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Killing has become a game

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When my grandson was a small boy I watched him playing video games one day on what I assumed was an X-box. I asked him what was the object of the game and he told me “To kill as many people as you can.”

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The makers of these games and the movie and television people have done a remarkable job of bringing this carnage to life on the screens. I must say it’s very realistic with pieces of bone and blood and gore everywhere. It’s almost a how to do it video.

But I would like to tap your talents to show your clients the effect that sudden death has on someone.

Let’s see how real you can show the emotions that come out when some nut case shoots up a theater or a school. Let’s see if you can make the people viewing your stuff — that’s being kind — feel the loss and the grief when someone’s brother, sister, mother, father, baby are suddenly killed. Let’s see if you can show us what happens to the person, next to the person shot in the head, who survives. We don’t want to just see people killed we want to see how their friends, family and witnesses feel about it.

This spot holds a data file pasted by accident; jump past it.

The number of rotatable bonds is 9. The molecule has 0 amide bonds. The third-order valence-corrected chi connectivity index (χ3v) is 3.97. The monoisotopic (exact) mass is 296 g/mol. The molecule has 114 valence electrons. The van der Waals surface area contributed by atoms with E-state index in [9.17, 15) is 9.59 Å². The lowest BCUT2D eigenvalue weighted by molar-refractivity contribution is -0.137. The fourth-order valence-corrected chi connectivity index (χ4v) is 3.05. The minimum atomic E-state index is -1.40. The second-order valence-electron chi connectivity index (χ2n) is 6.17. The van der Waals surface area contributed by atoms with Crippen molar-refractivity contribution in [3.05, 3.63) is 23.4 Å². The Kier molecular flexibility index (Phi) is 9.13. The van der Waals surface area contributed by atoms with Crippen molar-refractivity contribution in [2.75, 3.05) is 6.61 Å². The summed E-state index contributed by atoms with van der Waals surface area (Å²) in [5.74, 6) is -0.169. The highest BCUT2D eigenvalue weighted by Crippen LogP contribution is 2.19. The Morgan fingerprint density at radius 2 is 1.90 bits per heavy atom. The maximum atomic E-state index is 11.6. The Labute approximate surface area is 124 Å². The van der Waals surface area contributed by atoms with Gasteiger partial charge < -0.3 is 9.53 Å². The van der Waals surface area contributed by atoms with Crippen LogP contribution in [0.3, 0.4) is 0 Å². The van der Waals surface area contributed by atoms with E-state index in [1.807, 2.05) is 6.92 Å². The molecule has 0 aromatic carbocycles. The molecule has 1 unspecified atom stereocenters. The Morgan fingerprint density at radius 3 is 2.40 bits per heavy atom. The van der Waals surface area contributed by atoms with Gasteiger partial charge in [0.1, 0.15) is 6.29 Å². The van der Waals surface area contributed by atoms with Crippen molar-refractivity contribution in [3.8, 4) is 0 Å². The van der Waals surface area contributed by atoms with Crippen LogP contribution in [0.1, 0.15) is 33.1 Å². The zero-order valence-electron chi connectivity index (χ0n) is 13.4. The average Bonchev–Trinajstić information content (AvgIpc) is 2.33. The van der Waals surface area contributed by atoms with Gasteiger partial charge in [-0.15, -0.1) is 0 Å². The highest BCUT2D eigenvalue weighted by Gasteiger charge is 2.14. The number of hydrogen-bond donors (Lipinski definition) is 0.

I’ve been there countless times as a firefighter. It’s made me cry.

Let’s see if you can make your customers cry and then when and if they put that stuff away in the closet — again being kind — I will say job well done.

And by the way, none of it is age appropriate.

Mike Holst

Crosslake

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Denton (Denny) Newman Jr.
I've worked at the Brainerd Dispatch with various duties since Dec. 7, 1983. Starting off as an Ad Designer and currently Director of Audience Development. The Dispatch has been an interesting and challenging place to work. I'm fortunate to have made many friends, both co-workers and customers.
(218) 855-5889
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